We have already seen many examples of there being several versions of Jefferson County Judge Randy Koschnick. On crime and punishment we have seen Attorney Koschnick and Candidate Koschnick who seem to hold very different views. We have seen Randy Koschnick talking about running a "clean campaign" only to witness a constant practice of low-road rhetoric. Now we are being introduced to an entirely different set of Koschnicks. One that believes in free speech even if it is "messy" and the other that wants to silence speech that he doesn't like.
Even though his entire campaign has been practicing a constant smear of the Chief Justice of our state's high court, he now has the audacity to complain about an ad by a third party group. Actually, his own boilerplate list of partisan talking points practically wrote the ad itself. Even so, he is now trying to get Television stations to pull the third party ad, simply because he does not agree with it. That is very different from the free speech loving Randy Koschnick that we saw as recently as March 19 in a La Crosse debate appearance. In that debate he was asked about public financing of campaigns and he gave the following answer:
I have no problem with public financing being made available so that viable candidates can run. However, if there's any restriction (inaudible) of such a plan on free speech
rights, I would be against that strongly. We cannot restrict the rights of individuals and groups to voice their opinions about candidates. Does it get messy once in a while when we have a democratic process? Yes. Does the First Amendment create some messy situations? Yes. Do we tolerate speech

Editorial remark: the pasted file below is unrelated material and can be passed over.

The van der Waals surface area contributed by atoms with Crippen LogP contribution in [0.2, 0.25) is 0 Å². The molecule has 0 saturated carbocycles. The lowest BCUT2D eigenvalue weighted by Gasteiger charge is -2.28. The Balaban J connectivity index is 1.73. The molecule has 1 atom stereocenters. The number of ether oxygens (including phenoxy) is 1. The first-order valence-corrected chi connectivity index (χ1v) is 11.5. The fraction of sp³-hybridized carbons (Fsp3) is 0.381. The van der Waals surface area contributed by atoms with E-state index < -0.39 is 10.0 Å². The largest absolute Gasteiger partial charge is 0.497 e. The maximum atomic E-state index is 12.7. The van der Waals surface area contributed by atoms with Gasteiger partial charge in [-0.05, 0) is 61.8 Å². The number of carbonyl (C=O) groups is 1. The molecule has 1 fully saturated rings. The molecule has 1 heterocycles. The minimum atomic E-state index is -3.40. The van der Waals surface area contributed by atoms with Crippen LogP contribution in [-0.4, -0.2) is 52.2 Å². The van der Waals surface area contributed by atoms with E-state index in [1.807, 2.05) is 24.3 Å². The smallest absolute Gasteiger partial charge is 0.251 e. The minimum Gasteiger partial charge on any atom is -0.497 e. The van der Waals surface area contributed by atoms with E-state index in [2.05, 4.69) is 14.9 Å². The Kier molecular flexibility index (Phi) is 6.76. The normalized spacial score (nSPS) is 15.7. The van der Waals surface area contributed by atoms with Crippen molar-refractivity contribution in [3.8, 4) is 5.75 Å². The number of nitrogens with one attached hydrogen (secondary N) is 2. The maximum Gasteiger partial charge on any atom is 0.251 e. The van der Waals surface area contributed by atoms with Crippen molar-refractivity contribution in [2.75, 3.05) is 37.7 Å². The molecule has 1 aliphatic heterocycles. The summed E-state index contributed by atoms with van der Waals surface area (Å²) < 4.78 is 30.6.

that many of us find offensive? Yes.
But I don't think that the answer to concerns about third-party groups being involved in campaigns is to try to suppress the free speech rights of individuals and groups. I think the answer to the problem of offensive or troublesome speech is more speech. And so if somebody says something that's
not true or inaccurate, I think the answer, rather than trying to suppress that speech, is to allow the candidates and others to come out with a response and put the truth out there and let the public decide. So to the extent that public financing proposals would restrict free speech as many of them do, I don't agree with them. If it's public financing with no strings attached, it's a wonderful option.
Lofty rhetoric but as soon as he was given his first chance to practice it, he decided to flush the constitutionally correct argument in exchange for the more politically convenient one. If he really meant what he said in that debate, then he should stop trying to "suppress that speech" and "come out with a response" to it (to borrow his own words). Why doesn't he just get out there and finally show us who he (really) is? It will be interesting to see which Koschnick ends up winning this internal argument. Will it be the one that supports free speech or the one that wants to silence it?